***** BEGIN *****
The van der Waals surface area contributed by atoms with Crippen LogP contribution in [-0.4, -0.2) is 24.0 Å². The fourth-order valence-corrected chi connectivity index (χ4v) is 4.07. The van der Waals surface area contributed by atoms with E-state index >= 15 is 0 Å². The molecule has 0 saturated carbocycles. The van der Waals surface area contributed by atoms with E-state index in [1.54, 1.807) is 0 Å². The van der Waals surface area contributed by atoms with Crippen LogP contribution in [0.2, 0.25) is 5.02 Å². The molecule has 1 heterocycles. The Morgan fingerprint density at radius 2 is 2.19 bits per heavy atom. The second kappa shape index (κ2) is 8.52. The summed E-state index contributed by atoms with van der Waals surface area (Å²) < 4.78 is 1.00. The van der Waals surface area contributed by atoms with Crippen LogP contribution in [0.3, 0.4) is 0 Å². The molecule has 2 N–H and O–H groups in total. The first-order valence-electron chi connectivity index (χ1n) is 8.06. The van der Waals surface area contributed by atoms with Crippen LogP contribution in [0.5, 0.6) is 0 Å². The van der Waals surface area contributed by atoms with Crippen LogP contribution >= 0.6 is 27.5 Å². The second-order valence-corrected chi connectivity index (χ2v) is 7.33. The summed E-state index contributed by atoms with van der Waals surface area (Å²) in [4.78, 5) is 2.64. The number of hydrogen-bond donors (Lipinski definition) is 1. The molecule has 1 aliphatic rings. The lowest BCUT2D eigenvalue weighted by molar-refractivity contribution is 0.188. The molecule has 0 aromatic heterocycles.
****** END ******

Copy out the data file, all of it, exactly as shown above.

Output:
The van der Waals surface area contributed by atoms with Crippen LogP contribution in [-0.4, -0.2) is 24.0 Å². The fourth-order valence-corrected chi connectivity index (χ4v) is 4.07. The van der Waals surface area contributed by atoms with E-state index >= 15 is 0 Å². The molecule has 0 saturated carbocycles. The van der Waals surface area contributed by atoms with E-state index in [1.54, 1.807) is 0 Å². The van der Waals surface area contributed by atoms with Crippen LogP contribution in [0.2, 0.25) is 5.02 Å². The molecule has 1 heterocycles. The Morgan fingerprint density at radius 2 is 2.19 bits per heavy atom. The second kappa shape index (κ2) is 8.52. The summed E-state index contributed by atoms with van der Waals surface area (Å²) < 4.78 is 1.00. The van der Waals surface area contributed by atoms with Crippen LogP contribution in [0.3, 0.4) is 0 Å². The molecule has 2 N–H and O–H groups in total. The first-order valence-electron chi connectivity index (χ1n) is 8.06. The van der Waals surface area contributed by atoms with Crippen LogP contribution in [0.5, 0.6) is 0 Å². The van der Waals surface area contributed by atoms with Crippen LogP contribution >= 0.6 is 27.5 Å². The second-order valence-corrected chi connectivity index (χ2v) is 7.33. The summed E-state index contributed by atoms with van der Waals surface area (Å²) in [4.78, 5) is 2.64. The number of hydrogen-bond donors (Lipinski definition) is 1. The molecule has 1 aliphatic rings. The lowest BCUT2D eigenvalue weighted by molar-refractivity contribution is 0.188. The molecule has 0 aromatic heterocycles.